I'm very proud to be a supporter of Gingerbread, the charity offering support and advice to single parents, and to help launch their new campaign - Make it work for single parents.
There are 2 million single parents in the UK raising over 3 million children, with over half of those parents in work. Single parents often face overwhelming barriers to getting – and keeping – a decent job. Hugely expensive childcare, low pay and a lack of flexible working options can all add up to keep single parents from being able to find work which lets them support their family, not to mention fulfil their own aspirations. As government cuts take hold and ongoing but misguided media reports of ‘feckless single mums’ and ‘benefits scroungers who don’t want to work’ continue to circulate, the situation for many families is likely to get much worse over the coming years, unless something is done about it.
I know from personal experience how hard it can be to raise children alone and find suitable work. When I first became a single parent in 2003 I was working full-time and had been the 'breadwinner' for some time. My girls were 3 and 6 at the time, and apart from having to pay extra childcare costs - because my ex was no longer available to help out - I also struggled to just keep things together. Long hours (often not getting home before 6pm), juggling pick-ups from two different childcare providers and simply not seeing enough of my daughters made it very difficult to cope and just one problem (such as the childminder being sick) could quickly spiral into a crisis.
After a few months of struggling to keep it all together I asked my employer if I could reduce my hours or do a job share but they 'couldn't see how it could work' and so I reluctantly took voluntary redundancy when it was offered.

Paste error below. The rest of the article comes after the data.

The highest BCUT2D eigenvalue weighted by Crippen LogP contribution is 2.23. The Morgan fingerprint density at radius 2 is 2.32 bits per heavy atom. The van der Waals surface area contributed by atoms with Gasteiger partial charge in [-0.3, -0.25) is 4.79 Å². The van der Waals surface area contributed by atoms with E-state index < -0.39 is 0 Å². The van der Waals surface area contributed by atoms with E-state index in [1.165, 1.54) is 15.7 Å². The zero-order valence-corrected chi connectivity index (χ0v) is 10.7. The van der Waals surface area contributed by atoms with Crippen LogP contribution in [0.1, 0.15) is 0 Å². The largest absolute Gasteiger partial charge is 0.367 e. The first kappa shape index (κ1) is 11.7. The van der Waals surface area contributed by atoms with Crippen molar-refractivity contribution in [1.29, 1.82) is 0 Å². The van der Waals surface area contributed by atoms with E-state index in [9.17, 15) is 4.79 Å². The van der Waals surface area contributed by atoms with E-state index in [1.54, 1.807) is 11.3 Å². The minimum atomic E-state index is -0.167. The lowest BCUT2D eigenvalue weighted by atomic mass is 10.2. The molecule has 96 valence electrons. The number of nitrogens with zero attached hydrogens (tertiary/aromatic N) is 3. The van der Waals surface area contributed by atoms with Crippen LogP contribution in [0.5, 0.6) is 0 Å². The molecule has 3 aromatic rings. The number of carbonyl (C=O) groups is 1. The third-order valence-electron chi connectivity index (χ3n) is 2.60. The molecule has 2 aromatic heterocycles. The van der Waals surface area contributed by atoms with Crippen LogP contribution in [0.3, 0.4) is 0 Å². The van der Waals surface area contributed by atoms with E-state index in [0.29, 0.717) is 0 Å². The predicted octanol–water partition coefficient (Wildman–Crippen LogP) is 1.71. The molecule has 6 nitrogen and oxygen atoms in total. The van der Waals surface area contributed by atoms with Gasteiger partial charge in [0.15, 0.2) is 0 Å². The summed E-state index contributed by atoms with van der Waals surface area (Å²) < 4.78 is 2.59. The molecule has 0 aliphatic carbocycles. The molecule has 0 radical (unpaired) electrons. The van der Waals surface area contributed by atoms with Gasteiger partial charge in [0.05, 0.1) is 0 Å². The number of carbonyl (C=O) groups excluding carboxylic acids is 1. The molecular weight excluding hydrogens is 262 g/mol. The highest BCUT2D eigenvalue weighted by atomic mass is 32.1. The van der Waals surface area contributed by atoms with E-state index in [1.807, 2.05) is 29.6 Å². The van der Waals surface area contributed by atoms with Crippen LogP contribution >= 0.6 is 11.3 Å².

I'm sure there are single parents who could cope, but for me it was too much of a strain. I knew that the only way I could manage was to work part-time, which inevitably means low pay. I decided to take a job working as a teaching assistant which meant I also worked shorter days and had the same holidays as the girls, but it also meant I was earning less than a third of my previous salary.
I haven't regretted that decision, as it's allowed me to spend important time with my daughters, but the options available to me at the time were few and far between.
Gingerbread is launching this campaign aimed at getting the government and employers to take a set of realistic actions that would make it work for single parents – ensuring decent jobs are available, that all working single parents are free from the threat of poverty and that proper support and childcare are available to let single parents share their skills and talents in the workplace.
They have an ambitious task list for the Government and employers:
1. Make work a guaranteed route out of poverty for single parents
2. Get 250,000 more single parents into work by 2020
3. Employ a different attitude to work and school hours
4. Unlock single parents’ skills and potential.
Read more about it on the Gingerbread website and please join the campaign to make it work for single parents.